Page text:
In this article, I propose an approach for defining replicability for prediction rules. Motivated by a recent report by the U.S.A. National Academy of Sciences, I start from the perspective that replicability is obtaining consistent results across studies suitable to address the same prediction question, each of which has obtained its own data. I then discuss concept and issues in defining key elements of this statement. I focus specifically on the meaning of “consistent results” in typical utilization contexts, and propose a multi-agent framework for defining replicability, in which agents are neither allied nor adversaries. I recover some of the prevalent practical approaches as special cases. I hope to provide guidance for a more systematic assessment of replicability in machine learning.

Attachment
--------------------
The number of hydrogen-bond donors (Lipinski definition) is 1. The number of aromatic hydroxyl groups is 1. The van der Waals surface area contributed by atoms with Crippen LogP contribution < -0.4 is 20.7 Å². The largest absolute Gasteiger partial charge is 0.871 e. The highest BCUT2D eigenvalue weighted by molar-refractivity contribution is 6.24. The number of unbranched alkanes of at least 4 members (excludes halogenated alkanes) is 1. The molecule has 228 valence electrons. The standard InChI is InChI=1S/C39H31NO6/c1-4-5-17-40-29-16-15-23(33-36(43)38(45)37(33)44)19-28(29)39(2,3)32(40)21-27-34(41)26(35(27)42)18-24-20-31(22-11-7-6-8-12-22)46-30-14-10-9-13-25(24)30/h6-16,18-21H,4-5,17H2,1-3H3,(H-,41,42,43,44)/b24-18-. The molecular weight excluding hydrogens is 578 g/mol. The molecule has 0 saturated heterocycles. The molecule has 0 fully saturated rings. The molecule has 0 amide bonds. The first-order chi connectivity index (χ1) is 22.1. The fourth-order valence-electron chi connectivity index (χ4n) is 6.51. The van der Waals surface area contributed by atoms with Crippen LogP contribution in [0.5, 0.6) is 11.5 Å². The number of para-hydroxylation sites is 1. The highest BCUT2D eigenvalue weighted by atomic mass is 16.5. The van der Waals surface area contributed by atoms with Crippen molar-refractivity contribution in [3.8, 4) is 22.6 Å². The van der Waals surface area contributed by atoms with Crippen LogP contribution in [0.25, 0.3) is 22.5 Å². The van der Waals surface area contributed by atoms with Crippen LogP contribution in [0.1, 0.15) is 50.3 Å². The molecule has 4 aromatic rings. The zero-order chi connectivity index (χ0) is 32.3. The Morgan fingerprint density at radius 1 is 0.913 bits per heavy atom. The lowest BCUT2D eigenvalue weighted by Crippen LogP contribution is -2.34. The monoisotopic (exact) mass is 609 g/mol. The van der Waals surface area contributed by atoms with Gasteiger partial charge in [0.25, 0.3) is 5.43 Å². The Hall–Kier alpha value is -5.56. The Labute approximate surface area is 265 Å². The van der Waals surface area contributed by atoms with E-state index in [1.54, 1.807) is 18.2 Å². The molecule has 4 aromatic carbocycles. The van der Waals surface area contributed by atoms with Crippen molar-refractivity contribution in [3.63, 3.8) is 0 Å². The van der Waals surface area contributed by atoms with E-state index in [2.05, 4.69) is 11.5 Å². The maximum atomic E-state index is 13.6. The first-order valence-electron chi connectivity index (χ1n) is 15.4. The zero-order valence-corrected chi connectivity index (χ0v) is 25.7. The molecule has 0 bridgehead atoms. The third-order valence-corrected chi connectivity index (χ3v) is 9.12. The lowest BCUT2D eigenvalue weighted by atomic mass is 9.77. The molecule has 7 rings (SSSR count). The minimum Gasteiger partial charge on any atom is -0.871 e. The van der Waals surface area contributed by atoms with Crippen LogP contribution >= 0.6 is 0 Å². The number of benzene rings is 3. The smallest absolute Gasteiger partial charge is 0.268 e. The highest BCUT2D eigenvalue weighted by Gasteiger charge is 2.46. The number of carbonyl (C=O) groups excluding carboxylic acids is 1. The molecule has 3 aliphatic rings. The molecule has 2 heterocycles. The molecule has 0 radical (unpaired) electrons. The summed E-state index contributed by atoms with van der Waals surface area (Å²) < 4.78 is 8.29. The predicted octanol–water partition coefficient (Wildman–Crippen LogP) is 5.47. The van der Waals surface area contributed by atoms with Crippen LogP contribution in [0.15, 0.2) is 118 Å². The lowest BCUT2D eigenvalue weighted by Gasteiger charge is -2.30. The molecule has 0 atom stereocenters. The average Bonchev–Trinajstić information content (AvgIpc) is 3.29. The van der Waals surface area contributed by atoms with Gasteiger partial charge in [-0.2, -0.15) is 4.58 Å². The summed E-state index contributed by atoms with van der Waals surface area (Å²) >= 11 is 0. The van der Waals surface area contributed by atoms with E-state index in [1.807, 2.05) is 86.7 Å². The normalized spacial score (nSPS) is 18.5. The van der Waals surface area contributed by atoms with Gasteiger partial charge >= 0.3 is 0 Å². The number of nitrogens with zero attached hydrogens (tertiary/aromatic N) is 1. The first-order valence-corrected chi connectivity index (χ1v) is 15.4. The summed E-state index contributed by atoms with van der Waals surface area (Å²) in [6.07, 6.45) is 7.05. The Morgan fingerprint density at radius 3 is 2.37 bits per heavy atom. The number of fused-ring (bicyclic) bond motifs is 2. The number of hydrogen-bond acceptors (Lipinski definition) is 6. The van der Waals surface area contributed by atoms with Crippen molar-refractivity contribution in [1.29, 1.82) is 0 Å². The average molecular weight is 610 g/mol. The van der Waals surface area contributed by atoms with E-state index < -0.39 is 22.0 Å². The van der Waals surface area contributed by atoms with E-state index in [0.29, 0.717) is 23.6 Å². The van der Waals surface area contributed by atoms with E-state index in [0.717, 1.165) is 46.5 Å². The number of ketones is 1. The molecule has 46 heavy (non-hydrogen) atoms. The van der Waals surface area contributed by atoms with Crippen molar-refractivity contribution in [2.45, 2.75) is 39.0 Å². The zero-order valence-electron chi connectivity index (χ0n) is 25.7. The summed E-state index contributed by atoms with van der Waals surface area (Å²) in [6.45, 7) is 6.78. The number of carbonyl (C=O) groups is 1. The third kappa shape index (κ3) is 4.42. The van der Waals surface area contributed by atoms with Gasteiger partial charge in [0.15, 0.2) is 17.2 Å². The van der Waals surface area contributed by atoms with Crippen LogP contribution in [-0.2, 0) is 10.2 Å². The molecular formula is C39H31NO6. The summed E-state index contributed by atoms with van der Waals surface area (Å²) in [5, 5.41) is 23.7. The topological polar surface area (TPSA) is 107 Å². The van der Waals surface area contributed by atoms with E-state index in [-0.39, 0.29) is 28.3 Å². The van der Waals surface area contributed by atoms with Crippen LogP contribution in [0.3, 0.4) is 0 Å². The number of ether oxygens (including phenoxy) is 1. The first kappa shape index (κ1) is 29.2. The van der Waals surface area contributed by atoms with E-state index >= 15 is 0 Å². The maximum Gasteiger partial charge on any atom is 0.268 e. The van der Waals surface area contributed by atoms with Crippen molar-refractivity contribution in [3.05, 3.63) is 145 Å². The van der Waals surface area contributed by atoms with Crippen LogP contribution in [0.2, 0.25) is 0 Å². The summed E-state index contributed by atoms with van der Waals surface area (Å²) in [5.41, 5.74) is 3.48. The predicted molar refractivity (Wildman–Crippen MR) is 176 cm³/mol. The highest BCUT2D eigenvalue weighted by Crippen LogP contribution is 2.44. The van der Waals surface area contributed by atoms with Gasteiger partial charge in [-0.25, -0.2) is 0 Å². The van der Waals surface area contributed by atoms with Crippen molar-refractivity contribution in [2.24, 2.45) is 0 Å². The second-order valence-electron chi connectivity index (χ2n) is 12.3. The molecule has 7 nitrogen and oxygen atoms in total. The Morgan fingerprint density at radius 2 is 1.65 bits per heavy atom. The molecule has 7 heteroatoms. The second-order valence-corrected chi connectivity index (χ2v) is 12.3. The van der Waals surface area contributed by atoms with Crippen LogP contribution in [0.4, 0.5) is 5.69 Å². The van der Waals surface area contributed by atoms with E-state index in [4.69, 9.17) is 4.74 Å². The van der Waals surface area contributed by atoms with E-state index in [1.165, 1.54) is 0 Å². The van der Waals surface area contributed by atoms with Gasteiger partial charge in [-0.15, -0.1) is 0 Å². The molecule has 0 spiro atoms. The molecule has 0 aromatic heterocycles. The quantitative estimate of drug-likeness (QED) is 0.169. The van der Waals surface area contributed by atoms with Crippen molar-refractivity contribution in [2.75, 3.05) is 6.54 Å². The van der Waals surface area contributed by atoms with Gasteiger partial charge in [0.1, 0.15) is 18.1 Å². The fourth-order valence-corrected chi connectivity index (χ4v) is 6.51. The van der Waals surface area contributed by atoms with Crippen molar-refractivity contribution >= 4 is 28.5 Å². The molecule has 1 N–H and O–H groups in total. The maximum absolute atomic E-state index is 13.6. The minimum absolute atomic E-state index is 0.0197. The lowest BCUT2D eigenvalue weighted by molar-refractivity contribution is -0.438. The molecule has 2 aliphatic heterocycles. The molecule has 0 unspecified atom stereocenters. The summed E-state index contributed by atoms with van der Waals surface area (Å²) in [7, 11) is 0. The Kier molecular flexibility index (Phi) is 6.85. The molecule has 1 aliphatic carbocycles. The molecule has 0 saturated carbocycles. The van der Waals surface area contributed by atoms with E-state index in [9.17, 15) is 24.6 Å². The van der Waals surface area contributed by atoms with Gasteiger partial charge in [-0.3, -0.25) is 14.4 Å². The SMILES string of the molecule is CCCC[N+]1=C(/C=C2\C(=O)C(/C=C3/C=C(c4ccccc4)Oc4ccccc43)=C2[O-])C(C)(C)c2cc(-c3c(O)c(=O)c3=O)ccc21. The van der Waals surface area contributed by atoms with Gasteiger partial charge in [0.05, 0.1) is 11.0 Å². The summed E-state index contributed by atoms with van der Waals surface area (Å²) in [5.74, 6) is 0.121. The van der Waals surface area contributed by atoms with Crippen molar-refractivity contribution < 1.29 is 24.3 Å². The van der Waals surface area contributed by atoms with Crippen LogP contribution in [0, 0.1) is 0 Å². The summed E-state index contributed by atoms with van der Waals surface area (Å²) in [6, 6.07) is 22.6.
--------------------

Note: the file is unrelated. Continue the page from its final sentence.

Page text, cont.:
Work supported by NSF Grant DMS-2113707.
I presented a preliminary version of Section 3 at a 2022 symposium on “Statistical methods and models for complex data,” held in Padova. I am grateful to my discussants Marco Alfò and Gianmarco Altoè for very thoughtful comments, and to Aldo Solari for encouraging me to think about falsifiability in the context of replication. Mike Daniels, Lorenzo Trippa, Michael Lavine and two insightful reviewers helped with comments on earlier drafts.
"Defining Replicability of Prediction Rules." Statist. Sci. 38 (4) 543 - 556, November 2023. https://doi.org/10.1214/23-STS891